Many people are familiar with the name Grant Cardone, but what many people don’t know is his story before he became the successful man he is today. Born in Lake Charles, Louisiana, and brought up by a single mother who raised seven children, Grant came from humble beginnings and battled addiction for over 9 years.
The Narconon program helped me believe in myself again. I know that whatever I go through in life, whether it’s good or bad, at the end of the day I know I’m making something of myself and no one can take away my happiness but me.
You’ve met someone and you think he or she might be “the one,” or you want to get to know them better. You find out early on that they are in recovery and just recently finished rehab. Should you get romantically involved?
Denny as child I was born in Texas and raised all over America and parts of western Europe. My father was Air Force, so we moved around quite a bit. For the most part, it was a good life, full and rich with lots of love and comfort.
When one makes the pursuit of their next high their primary objective in life, it encompasses them. It becomes the driving motive behind every action they make. The singular goal of getting high leaves the rest of your life in a state of decay.
Addiction does not have to be a lifelong battle. The beginning of the end can start when the person makes a decision that they will not be defined by their addiction and has the willingness to change followed by effective steps to make that change. Long term sobriety takes effort to achieve.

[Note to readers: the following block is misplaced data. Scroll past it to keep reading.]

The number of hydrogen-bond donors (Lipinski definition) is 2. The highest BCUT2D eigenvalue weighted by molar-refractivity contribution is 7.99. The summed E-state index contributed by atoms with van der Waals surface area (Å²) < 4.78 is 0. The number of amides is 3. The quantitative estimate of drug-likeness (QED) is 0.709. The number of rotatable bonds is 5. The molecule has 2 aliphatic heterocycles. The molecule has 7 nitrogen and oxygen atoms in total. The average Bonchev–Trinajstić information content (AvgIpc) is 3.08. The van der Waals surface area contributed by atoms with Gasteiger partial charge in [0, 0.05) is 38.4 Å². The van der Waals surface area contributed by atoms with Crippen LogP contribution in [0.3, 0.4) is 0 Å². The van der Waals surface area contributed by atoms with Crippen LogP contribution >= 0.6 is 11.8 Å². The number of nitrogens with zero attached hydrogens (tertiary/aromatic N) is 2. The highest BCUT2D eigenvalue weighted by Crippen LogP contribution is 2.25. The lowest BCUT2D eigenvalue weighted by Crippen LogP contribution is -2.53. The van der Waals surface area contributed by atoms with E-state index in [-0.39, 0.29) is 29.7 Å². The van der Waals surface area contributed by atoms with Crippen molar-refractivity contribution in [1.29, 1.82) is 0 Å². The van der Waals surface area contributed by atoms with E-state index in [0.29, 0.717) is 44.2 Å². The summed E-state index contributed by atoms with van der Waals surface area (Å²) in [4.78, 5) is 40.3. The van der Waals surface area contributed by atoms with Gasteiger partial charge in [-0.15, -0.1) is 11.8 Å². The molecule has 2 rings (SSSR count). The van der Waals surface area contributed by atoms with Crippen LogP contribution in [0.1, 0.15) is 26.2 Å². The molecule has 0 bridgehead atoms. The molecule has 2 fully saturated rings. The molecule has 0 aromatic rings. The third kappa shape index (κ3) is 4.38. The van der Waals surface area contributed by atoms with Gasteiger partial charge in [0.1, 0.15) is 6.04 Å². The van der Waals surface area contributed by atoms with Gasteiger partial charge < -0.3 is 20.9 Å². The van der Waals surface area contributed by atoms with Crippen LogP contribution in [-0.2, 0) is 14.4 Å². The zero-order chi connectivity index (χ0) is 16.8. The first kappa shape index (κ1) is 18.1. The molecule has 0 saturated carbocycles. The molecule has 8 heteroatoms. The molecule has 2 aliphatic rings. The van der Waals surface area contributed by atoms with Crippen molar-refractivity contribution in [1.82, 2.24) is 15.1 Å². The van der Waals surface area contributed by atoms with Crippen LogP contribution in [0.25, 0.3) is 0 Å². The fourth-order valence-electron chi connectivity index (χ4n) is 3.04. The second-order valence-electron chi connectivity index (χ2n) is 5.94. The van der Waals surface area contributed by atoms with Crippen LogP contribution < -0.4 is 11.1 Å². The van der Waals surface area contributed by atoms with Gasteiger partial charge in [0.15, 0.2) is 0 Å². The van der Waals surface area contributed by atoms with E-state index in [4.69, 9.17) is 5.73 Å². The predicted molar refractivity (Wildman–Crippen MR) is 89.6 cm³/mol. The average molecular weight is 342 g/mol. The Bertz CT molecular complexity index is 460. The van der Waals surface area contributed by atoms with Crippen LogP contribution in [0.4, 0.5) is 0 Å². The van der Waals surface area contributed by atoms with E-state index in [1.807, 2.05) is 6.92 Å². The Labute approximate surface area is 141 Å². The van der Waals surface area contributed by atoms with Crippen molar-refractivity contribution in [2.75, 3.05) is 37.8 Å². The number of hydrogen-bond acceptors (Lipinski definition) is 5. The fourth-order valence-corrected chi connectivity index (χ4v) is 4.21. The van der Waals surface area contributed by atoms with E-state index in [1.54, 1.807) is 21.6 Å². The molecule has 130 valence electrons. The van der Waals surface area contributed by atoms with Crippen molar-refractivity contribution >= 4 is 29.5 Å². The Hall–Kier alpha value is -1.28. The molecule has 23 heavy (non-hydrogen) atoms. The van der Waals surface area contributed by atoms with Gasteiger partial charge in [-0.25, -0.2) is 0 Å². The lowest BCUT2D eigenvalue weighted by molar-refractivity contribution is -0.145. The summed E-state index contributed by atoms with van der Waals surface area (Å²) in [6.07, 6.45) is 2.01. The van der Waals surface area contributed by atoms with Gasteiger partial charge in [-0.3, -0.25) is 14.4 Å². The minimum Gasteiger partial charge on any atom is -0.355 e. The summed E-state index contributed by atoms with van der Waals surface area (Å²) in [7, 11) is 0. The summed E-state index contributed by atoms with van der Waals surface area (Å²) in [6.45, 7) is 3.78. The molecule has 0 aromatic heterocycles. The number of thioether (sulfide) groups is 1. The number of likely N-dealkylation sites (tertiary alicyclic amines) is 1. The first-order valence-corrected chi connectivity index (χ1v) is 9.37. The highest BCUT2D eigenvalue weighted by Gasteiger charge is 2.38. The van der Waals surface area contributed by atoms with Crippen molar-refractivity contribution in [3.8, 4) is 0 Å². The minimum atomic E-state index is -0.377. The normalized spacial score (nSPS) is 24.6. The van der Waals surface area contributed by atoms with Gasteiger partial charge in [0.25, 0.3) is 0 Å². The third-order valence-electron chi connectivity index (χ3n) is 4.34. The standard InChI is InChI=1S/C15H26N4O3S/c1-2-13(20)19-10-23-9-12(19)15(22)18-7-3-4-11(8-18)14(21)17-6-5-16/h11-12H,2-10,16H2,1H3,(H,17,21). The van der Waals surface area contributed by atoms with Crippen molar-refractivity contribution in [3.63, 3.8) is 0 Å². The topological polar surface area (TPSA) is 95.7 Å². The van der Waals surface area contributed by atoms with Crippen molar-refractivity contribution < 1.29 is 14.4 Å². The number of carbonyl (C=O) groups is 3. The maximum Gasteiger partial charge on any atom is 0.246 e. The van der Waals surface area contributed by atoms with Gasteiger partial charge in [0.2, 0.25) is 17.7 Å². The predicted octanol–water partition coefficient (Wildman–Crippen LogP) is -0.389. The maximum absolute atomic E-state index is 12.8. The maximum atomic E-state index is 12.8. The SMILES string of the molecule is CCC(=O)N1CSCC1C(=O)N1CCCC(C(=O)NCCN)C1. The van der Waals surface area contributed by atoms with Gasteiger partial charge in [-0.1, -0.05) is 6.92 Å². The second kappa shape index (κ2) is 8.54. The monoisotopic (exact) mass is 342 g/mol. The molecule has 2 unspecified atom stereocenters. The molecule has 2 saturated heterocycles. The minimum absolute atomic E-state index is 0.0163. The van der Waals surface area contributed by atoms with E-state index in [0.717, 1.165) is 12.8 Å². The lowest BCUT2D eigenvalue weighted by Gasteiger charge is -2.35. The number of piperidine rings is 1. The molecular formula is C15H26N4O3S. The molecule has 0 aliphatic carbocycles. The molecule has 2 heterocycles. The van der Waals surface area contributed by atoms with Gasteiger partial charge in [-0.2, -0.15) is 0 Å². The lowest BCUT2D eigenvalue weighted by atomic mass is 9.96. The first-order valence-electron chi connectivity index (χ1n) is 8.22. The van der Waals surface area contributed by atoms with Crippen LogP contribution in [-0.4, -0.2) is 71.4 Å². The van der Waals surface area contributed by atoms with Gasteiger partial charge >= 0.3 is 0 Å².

The past few months of racial disharmony has grabbed international attention. Millions of people have spoken out against discrimination and prejudice towards certain demographics. Individuals and communities have united for equality and justice.
Reflect, if you will, on the person you were as a teenager. Who was your first crush? What ideals did you cling to? What fallacies do you invest your belief in? These are the years so many emphatically refer to as the ’blunder years’, when we all made many regrettable choices.
Then, my parents reached out to Narconon in an 11th hour attempt to save me from myself. There were tears, fights and emotional appeals for me to give Narconon a chance. My response to their pleas was that I would rather die than try rehab again. So why did I go?
An addict feels like he is traveling on the loneliest road ever taken, but in fact, he rarely finds himself actually alone. Even when he is homeless and living on the streets in the cold winter nights, somewhere there are people who care and a family who mourns his absence and his struggles.